Countering Domestic Terrorism Draws Support from Lawmakers
WASHINGTON — Congress is trying to figure out how to confront the evolving threat of domestic terrorism that increasingly uses the internet to recruit sympathizers.
The government doesn’t want to squelch free speech but it does want to halt disinformation that fuels hate crimes, according to lawmakers and witnesses at a Senate hearing Tuesday.
They mentioned as examples the violence against Asian Americans since the COVID-19 pandemic, attacks on churches and synagogues and the Jan. 6 riot at the U.S. Capitol building.
“We need to get serious about taking on these heinous threats and the violence associated with them,” said Sen. Gary Peters, D-Mich., chairman of the Senate Homeland Security and Governmental Affairs Committee.
Numerous federal laws can be used to prosecute hate crimes but preventing them is a separate challenge, Peters said.
“The federal government has failed to track rising domestic terrorism threats,” he said.
The motives behind the hearing were consistent with the Biden administration’s policy reversal on domestic terrorism.
President Donald Trump refused to address the issue. President Joe Biden is trying a proactive approach.
Shortly after taking office in January, Biden ordered the National Security Council to develop a strategy for managing domestic terrorism threats. The team’s report released in June called White supremacists and other ethnically-motivated extremists “the most persistent and lethal threats” facing the United States.
The Homeland Security Department, with support of Congress, organized its Center for Prevention Programs and Partnership in May to centralize efforts of its agencies against domestic terrorism. Much of its $77 billion in grant funding is being used by the FBI to identify potential threats, such as through closer monitoring of social media.
Some witnesses at the Senate hearing made suggestions on how the federal government should deal with the threats.
Paul Goldenberg, president of Cardinal Point Strategies, a public policy consulting firm, warned against a rising tide of targeted, violent attacks against vulnerable communities traditionally disliked by hate groups.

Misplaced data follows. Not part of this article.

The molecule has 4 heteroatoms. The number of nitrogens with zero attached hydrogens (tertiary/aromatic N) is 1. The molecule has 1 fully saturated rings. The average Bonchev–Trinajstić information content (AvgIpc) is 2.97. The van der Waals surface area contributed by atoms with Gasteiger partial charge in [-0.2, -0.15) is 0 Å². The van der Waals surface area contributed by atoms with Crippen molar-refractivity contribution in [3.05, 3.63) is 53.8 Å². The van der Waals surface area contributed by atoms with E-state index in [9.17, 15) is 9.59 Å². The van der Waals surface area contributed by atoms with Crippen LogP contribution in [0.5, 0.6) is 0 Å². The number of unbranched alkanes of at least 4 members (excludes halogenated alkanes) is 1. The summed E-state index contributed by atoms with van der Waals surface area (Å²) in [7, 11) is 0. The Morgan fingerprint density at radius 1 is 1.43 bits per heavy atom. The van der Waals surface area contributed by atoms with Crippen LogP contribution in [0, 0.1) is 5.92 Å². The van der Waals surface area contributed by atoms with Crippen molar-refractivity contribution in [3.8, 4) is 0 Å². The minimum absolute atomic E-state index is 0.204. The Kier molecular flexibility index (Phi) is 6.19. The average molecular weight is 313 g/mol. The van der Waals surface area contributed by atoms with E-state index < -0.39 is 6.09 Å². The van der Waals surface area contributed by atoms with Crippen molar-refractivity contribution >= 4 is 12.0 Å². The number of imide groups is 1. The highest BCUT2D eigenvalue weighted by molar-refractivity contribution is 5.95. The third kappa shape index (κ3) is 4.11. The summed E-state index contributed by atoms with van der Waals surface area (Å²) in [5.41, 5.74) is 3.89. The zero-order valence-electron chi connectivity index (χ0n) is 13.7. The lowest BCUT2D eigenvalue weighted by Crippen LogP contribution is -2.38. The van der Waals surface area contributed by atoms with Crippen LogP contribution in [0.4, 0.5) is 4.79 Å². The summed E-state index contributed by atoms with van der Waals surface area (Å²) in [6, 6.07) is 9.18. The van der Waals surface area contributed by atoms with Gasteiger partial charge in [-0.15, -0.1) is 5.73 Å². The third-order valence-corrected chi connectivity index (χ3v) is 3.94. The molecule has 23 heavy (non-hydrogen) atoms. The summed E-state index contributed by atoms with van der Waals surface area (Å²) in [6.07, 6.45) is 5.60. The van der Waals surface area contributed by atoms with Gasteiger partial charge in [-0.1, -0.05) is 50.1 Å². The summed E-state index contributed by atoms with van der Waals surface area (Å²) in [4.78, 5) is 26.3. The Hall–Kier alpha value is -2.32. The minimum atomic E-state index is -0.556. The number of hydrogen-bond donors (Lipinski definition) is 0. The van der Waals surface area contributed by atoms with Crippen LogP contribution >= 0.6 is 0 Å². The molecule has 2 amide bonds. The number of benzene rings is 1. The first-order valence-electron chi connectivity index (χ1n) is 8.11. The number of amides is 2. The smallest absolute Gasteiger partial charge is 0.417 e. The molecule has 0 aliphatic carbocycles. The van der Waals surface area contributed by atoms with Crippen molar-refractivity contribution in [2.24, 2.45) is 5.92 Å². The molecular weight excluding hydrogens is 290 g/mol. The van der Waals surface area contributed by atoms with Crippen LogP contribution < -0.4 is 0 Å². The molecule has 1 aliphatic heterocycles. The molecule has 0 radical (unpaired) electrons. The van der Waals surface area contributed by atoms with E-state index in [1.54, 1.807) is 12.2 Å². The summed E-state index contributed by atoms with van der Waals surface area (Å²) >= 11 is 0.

“What was once unthinkable has become almost anticipated,” Goldenberg said.
Domestic terrorists are adopting recruiting and organizing strategies similar to international terrorist groups like ISIS and al Qaeda, much of it focusing on use of social media, he said.
“They know this is our Achilles heel,” Goldenberg said.
The COVID-19 pandemic that compelled more people to remain at home and surf the internet has made the groups’ disinformation and recruiting campaigns more effective, he said.
Last month, a group of senators introduced a bill intended to protect religious groups that sometimes suffer the wrath of hate groups.
The Pray Safe Act would establish a federal clearinghouse to offer religious groups information on safety and security, access to grants and training opportunities.
An example of why the legislation is needed that was mentioned during the hearing was the Oct. 27, 2018 mass shooting at the Tree of Life Synagogue in Pittsburgh, Pennsylvania. Eleven members of the congregation were killed and six injured by a lone gunman known for anti-Semitic sentiments.
“This is a threat to communities all across our country,” Sen. Rob Portman, R-Ohio, who introduced the Pray Safe Act, said about domestic terrorism.
John Yang, president of Asian Americans Advancing Justice, said he was concerned about intensified hate crimes directed at East Asians since the start of the pandemic, which is blamed on the Chinese. One of them he discussed was the March 16, 2021, shooting spree at three Atlanta-area spas that killed eight people, six of them Asian women.
“Some difficult themes have emerged,” Yang said.
He added that anti-Asian antagonism did not begin and end with the pandemic.
“Asian Americans are seen as the perpetual foreigner,” Yang said.